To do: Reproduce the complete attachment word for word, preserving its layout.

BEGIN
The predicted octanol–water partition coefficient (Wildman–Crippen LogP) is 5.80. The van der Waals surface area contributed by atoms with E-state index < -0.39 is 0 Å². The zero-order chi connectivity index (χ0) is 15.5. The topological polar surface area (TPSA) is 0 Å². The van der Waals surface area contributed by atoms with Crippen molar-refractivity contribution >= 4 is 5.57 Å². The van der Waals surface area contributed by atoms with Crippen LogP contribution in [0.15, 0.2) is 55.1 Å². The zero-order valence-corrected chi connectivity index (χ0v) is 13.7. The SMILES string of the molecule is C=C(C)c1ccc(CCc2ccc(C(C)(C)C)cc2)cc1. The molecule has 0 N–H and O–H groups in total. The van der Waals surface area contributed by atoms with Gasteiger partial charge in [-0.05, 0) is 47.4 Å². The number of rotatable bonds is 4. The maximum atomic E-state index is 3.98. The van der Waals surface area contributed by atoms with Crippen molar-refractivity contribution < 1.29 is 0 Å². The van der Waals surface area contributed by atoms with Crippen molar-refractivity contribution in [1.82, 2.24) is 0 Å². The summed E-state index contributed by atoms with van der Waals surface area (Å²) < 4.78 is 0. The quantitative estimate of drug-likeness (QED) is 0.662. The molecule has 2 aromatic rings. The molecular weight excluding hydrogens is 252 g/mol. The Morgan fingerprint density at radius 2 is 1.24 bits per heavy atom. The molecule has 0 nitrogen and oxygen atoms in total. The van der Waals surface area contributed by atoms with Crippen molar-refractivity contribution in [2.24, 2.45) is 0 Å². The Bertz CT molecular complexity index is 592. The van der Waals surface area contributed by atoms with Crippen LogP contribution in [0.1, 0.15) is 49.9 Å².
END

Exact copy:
The predicted octanol–water partition coefficient (Wildman–Crippen LogP) is 5.80. The van der Waals surface area contributed by atoms with E-state index < -0.39 is 0 Å². The zero-order chi connectivity index (χ0) is 15.5. The topological polar surface area (TPSA) is 0 Å². The van der Waals surface area contributed by atoms with Crippen molar-refractivity contribution >= 4 is 5.57 Å². The van der Waals surface area contributed by atoms with Crippen LogP contribution in [0.15, 0.2) is 55.1 Å². The zero-order valence-corrected chi connectivity index (χ0v) is 13.7. The SMILES string of the molecule is C=C(C)c1ccc(CCc2ccc(C(C)(C)C)cc2)cc1. The molecule has 0 N–H and O–H groups in total. The van der Waals surface area contributed by atoms with Gasteiger partial charge in [-0.05, 0) is 47.4 Å². The number of rotatable bonds is 4. The maximum atomic E-state index is 3.98. The van der Waals surface area contributed by atoms with Crippen molar-refractivity contribution < 1.29 is 0 Å². The van der Waals surface area contributed by atoms with Crippen molar-refractivity contribution in [1.82, 2.24) is 0 Å². The summed E-state index contributed by atoms with van der Waals surface area (Å²) < 4.78 is 0. The quantitative estimate of drug-likeness (QED) is 0.662. The molecule has 2 aromatic rings. The molecular weight excluding hydrogens is 252 g/mol. The Morgan fingerprint density at radius 2 is 1.24 bits per heavy atom. The molecule has 0 nitrogen and oxygen atoms in total. The van der Waals surface area contributed by atoms with Crippen molar-refractivity contribution in [2.24, 2.45) is 0 Å². The Bertz CT molecular complexity index is 592. The van der Waals surface area contributed by atoms with Crippen LogP contribution in [0.1, 0.15) is 49.9 Å².